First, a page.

Cyberattacks are among the top three threats facing organizations today, according to a survey of 3,400 members of the Information Systems Audit and Control Association (ISACA), and only 38 percent of them say they are prepared to experience one.

If members of ISACA say they are not prepared, what is your preparedness level?

Awareness and time are two of the biggest challenges that sit between a business and cybersecurity preparedness. Many workforces lack awareness about security threats, and everyone faces the time crunch.

Here are seven reasons why neglecting security awareness training is a really bad idea.

1. We are human

IBM’s Cyber Security Intelligence Index reports that 95% of all cyberattacks are caused by human error. Companies spend millions of dollars on firewalls and other security technology, but they suffer breaches due to well-meaning employees who are unaware of security risks. We humans need professional training and education to reduce that high percentage of attacks.

2. BYOD (Bring Your Own Device) is the norm

Bring Your Own Device (BYOD) is becoming the new normal in today’s business environment.

  • 77% of employees use their own mobile devices for work (Gartner, 2016)
  • 59% of organizations allow employees to use their own devices for work purposes (Tech Pro Research, 2016)
  • 87% of companies depend on their employees’ ability to access mobile business apps from their personal smartphones (Syntonic, 2016)

In addition, 70 million smartphones are lost each year, and nearly one-quarter of data breaches are due to malicious actors stealing corporate mobile devices.

While BYOD offers the freedom to work anywhere, it can also create security challenges, such as governance, compliance and mobile device management. That’s where Garnet River’s policy management services come in.

3. Phone snoopers are right behind you

If hackers are violating your privacy electronically, then the phone snoopers – folks who peek over your shoulder while you’re on your mobile device or laptop – are violating your privacy live and in person.

According to a Wall Street Journal report, these snoopers say they “aren’t embarrassed” by their actions. Among 84 participants in the 2017 German study who admitted to screen-snooping, only six said their targets were aware of being observed.

Snoopers can watch you input passwords and see confidential work-related documents.

4. Cybercrime evolves

Graphic showing education as a cycle of content, reinforcement and analytics.

Inspired eLearning’s assessments and training have reduced phishing susceptibility by more than 92%.

Despite increased investment in the enterprise security landscape, cyberthreats continue to adapt to sophisticated defenses. User behaviors can expose otherwise secure networks to vulnerabilities. What was safe a year ago, or even a few months ago, might not be safe today.

Organizations need a programmatic approach to educate and empower the workforce – and to develop a security-minded culture where critical thinking is applied at every step.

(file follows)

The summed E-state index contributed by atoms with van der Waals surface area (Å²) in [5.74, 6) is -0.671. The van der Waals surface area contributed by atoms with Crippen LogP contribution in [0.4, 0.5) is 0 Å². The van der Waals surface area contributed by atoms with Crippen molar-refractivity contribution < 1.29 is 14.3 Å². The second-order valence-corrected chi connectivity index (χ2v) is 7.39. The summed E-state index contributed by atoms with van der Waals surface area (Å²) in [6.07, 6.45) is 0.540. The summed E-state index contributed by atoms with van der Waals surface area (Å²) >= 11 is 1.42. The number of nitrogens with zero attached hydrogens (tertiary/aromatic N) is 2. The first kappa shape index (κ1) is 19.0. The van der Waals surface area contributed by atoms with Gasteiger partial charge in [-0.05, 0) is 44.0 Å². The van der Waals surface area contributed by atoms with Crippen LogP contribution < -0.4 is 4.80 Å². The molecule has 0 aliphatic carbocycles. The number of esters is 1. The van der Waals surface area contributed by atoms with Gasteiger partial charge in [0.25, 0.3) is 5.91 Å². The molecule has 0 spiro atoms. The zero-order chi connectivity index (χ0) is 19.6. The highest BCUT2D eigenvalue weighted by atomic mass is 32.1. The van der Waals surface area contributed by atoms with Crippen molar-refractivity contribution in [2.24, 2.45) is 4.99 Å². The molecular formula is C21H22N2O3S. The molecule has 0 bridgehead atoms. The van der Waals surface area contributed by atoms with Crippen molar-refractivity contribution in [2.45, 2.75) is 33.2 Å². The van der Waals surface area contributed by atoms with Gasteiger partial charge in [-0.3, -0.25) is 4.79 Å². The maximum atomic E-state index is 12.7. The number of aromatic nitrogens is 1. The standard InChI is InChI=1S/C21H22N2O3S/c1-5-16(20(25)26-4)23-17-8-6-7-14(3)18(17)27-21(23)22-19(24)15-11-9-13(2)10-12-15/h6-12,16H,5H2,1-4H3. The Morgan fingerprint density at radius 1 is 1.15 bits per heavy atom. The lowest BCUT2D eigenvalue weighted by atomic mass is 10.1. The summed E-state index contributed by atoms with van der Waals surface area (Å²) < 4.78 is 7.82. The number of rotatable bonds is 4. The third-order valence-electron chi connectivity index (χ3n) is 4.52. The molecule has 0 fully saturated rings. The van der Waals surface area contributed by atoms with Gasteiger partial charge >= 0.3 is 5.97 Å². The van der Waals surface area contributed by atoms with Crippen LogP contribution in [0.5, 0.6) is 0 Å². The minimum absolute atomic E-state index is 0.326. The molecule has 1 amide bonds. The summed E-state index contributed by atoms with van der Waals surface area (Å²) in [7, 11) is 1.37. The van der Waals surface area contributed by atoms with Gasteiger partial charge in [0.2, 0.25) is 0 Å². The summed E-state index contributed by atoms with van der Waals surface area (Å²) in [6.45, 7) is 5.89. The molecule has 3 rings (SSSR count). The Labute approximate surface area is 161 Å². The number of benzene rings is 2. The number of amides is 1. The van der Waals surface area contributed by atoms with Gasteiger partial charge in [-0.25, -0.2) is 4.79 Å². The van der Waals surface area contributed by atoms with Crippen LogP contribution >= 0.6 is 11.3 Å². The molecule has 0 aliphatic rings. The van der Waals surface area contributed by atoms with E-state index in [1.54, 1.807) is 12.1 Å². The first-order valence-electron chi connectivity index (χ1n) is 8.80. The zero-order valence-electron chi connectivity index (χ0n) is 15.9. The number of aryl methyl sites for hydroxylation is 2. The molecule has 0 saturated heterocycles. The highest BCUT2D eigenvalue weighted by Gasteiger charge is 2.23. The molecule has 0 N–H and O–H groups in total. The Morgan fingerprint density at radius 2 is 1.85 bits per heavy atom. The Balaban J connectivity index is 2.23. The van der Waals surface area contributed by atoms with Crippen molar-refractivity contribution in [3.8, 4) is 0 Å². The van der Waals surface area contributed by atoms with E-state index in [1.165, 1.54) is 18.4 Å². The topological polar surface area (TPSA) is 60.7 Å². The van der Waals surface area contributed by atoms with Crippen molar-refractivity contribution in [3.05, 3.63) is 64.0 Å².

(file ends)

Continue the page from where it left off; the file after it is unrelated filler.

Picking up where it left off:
In addition to the evolution of cybercrime methods, your workforce turns over when employees come and go, and the ones who remain need to be reminded of security protocol.

5. Your employees have gone phishing

You can probably detect the obvious phishing emails that come from a strange source, including the ones that have misspelled words, misplaced grammar or an attachment with a strange name. But can you recognize a sophisticated phishing attack? Hackers are trying new tactics all the time.

  • 91% of hacking starts with phishing emails
  • 30% of phishing emails are opened
  • Phishing attacks in 2004: 1,609
  • Phishing attacks in 2016: 1.2 million

(Source: Anti-Phishing Working Group)

6. HTTPS does not always mean a website is secure

Phishers are using HTTPS to fool victims into thinking phishing sites are safe. According to the latest analysis of trends by the Anti-Phishing Working Group (APWG), the presence of “HTTPS” at the beginning of a web address does not mean that the site is safe from phishing, and many internet users do not know this.

A phisher can break into the hosting of a website and install a phishing page there. Now he can gather transmitted data, such as passwords and credit card numbers.  And phishers can set up their own HTTPS-protected sites that look like the site you want in order to lure users into a false sense of security. According to APWG and PhishLabs, nearly one-fourth of phishing sites are protected by https protocol as of fall 2017. As recently as the end of 2016, that figure was less than 5 percent.

7. The what-if lawsuit scenario

Your employee clicks on a phishing email, but who’s fault is it really? Did your company provide proper training to the staff and reinforce the training on a regular basis?

If a cybersecurity incident at your organization results in a lawsuit or insurance claim, one question the investigators will likely ask is: How much cybersecurity training did the employer provide its employees? According to a survey conducted by WeLiveSecurity, one-third of companies would reply “none”.

Ask us about Security Awareness Training

Garnet River, along with its partner Inspired eLearning, give you a turnkey security awareness training solution that comes with actionable analytics and measurements. Contact Garnet River today.